DALLAS, June 28, 2021 – With a growing need to better understand the many links between heart disease and cancer, the two leading causes of death worldwide, the American Heart Association – the world’s leading voluntary organization dedicated to a world of longer, healthier lives – announced today grants focused on this area of scientific research. More than $11 million in research grants are awarded to four multidisciplinary teams to create the Association’s newest Strategically Focused Research Network on disparities in cardio-oncology. Specifically, these teams will develop breakthrough solutions to better identify and address how the combination of these diseases disproportionately affects underrepresented populations.
Research teams at the Medical College of Georgia at Augusta University, Boston University School of Medicine, the Medical College of Wisconsin and the University of Pennsylvania will receive more than $2.7 million each for their individual projects aimed at reducing critical deficiencies related to disparities in cardio-oncology and increasing the understanding of the causes, consequences, treatment and prevention of cardiovascular disease among cancer patients and cancer survivors from diverse populations.
“While the evolution of new therapies has improved the prognosis of many cancer patients, we’ve seen new challenges emerge as the very treatments that can cure people of cancer can also lead to short- and long-term cardiovascular (CVD) complications,” said American Heart Association volunteer Kristin Newby, M.D., a professor of medicine at Duke University School of Medicine in Durham, North Carolina and chair of the Association’s peer review team for the selection of the new grant recipients. “There were more than 17 million cancer survivors in the U.S. in 2020, representing about 5% of the country’s population. Thus, the field of cardio-oncology has emerged as a critical new research area to address these concerns, as well as those related to findings that cancer itself can lead to cardiac disease, and the growing data suggesting that CVD and cancer share many common genetic, behavioral and environmental risk factors.”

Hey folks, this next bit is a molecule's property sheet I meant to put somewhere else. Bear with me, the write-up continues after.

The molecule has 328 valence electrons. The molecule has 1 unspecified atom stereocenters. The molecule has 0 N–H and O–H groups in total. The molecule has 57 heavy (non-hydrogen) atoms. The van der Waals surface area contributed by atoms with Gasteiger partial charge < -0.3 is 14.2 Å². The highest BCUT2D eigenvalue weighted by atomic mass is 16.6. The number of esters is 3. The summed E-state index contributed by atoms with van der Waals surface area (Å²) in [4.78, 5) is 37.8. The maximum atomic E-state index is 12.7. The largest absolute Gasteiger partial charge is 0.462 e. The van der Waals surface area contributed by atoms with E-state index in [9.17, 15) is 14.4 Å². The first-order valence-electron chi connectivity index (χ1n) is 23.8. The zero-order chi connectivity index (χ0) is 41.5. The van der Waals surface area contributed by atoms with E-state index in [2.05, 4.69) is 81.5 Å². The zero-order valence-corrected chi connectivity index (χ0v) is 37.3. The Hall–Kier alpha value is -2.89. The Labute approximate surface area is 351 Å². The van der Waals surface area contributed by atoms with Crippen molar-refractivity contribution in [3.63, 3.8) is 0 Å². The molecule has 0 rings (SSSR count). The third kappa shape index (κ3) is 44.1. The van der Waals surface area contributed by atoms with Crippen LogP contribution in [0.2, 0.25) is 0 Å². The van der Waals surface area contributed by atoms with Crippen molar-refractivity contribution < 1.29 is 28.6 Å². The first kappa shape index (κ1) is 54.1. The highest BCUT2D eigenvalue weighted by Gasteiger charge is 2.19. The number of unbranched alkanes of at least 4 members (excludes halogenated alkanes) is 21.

Newby noted the specific focus of the new research grants to study disparity solutions correlates to mounting evidence that health disparities often significantly contribute to poorer outcomes for people with CVD and/or cancer. Well-known drivers of disparities affecting health and health care include race/ethnicity, socioeconomic status, age, geography (e.g., rural vs. urban populations), language, gender, disability status, citizenship status and sexual identity and orientation.
The projects, which commence on July 1, include:
- Obesity-Related Disparities in the Bidirectional Risk of Cardiovascular Disease and Cancer at the Medical College of Georgia at Augusta University in Augusta, Georgia – led by Neal L. Weintraub, M.D., a professor of medicine at the Medical College of Georgia at Augusta University, this team will study obesity, a common risk factor in people with cardiovascular disease and/or cancer. Specifically, the team’s population, clinical and basic science research will investigate obesity-related disparities among Black Americans who bear a greater burden of these diseases, seeking to understand why this population develops more problems with inflammation that contributes to heart disease and cancer. The center will serve as a platform for postdoctoral training, with an emphasis on underrepresented minorities. It will also partner with Paine College in Augusta, a historically Black college, to develop an undergraduate research internship for students who desire to pursue health care-related careers (clinical and research).
- Cancer-Associated Thromboembolism as Affected by Health Disparities (CAT-HD) at Boston University School of Medicine Center – led by Katya Ravid, D.Sc., a professor of medicine, biochemistry and biology at Boston University School of Medicine, and Founding Director of the Evans Center for Interdisciplinary Biomedical Research and Office of Interdisciplinary Biomedical Research at Boston University, this team will use data from the Veteran Health Administration and Boston Medical Center to study the increased risk people with cancer have for developing venous thromboembolism (VTE), a blood clot that starts in the vein. Specifically, they will use multiple approaches to study which cancers are linked to the development of blood clots and what biological mechanisms cause the clots, as well as how health disparities, such as living conditions, diet and race influence blood clotting in people with cancer. This research may help to better predict which cancer patients are at risk for blood clots and to identify treatments to prevent blood clotting in some types of cancers. The Center will train post-doctoral fellows in this field of study, and will partner with Tougaloo College, a historically black liberal arts college in Jackson, Mississippi, to develop a training program linked to the center’s research mission.